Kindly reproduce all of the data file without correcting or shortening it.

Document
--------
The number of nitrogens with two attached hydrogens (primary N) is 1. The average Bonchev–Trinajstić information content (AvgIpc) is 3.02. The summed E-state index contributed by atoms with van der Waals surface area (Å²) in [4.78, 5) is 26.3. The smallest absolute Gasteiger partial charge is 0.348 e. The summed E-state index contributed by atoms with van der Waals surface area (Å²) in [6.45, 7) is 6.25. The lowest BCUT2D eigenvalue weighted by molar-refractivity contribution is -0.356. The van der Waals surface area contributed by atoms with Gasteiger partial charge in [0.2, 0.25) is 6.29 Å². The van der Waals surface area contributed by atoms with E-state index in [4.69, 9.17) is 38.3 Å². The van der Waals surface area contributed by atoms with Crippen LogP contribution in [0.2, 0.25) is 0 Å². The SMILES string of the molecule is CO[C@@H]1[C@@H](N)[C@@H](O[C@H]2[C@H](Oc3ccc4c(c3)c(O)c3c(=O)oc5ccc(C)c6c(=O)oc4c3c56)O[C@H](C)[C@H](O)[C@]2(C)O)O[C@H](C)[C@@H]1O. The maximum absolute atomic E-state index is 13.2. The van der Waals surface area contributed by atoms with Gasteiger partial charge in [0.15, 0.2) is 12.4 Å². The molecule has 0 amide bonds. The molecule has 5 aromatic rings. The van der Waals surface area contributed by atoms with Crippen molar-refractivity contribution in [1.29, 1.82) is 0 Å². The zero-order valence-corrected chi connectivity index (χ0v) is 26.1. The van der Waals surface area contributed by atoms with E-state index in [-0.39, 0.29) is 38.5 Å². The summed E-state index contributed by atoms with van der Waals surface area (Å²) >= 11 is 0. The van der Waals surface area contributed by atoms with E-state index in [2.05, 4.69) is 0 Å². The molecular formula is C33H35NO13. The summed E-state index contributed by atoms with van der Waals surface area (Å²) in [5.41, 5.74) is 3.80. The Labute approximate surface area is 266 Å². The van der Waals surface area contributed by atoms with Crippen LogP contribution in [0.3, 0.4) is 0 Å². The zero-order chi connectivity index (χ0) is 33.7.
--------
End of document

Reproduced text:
The number of nitrogens with two attached hydrogens (primary N) is 1. The average Bonchev–Trinajstić information content (AvgIpc) is 3.02. The summed E-state index contributed by atoms with van der Waals surface area (Å²) in [4.78, 5) is 26.3. The smallest absolute Gasteiger partial charge is 0.348 e. The summed E-state index contributed by atoms with van der Waals surface area (Å²) in [6.45, 7) is 6.25. The lowest BCUT2D eigenvalue weighted by molar-refractivity contribution is -0.356. The van der Waals surface area contributed by atoms with Gasteiger partial charge in [0.2, 0.25) is 6.29 Å². The van der Waals surface area contributed by atoms with E-state index in [4.69, 9.17) is 38.3 Å². The van der Waals surface area contributed by atoms with Crippen LogP contribution in [0.2, 0.25) is 0 Å². The SMILES string of the molecule is CO[C@@H]1[C@@H](N)[C@@H](O[C@H]2[C@H](Oc3ccc4c(c3)c(O)c3c(=O)oc5ccc(C)c6c(=O)oc4c3c56)O[C@H](C)[C@H](O)[C@]2(C)O)O[C@H](C)[C@@H]1O. The maximum absolute atomic E-state index is 13.2. The van der Waals surface area contributed by atoms with Gasteiger partial charge in [0.15, 0.2) is 12.4 Å². The molecule has 0 amide bonds. The molecule has 5 aromatic rings. The van der Waals surface area contributed by atoms with Crippen molar-refractivity contribution in [1.29, 1.82) is 0 Å². The zero-order valence-corrected chi connectivity index (χ0v) is 26.1. The van der Waals surface area contributed by atoms with E-state index in [-0.39, 0.29) is 38.5 Å². The summed E-state index contributed by atoms with van der Waals surface area (Å²) >= 11 is 0. The van der Waals surface area contributed by atoms with E-state index in [2.05, 4.69) is 0 Å². The molecular formula is C33H35NO13. The summed E-state index contributed by atoms with van der Waals surface area (Å²) in [5.41, 5.74) is 3.80. The Labute approximate surface area is 266 Å². The van der Waals surface area contributed by atoms with Crippen LogP contribution in [0.3, 0.4) is 0 Å². The zero-order chi connectivity index (χ0) is 33.7.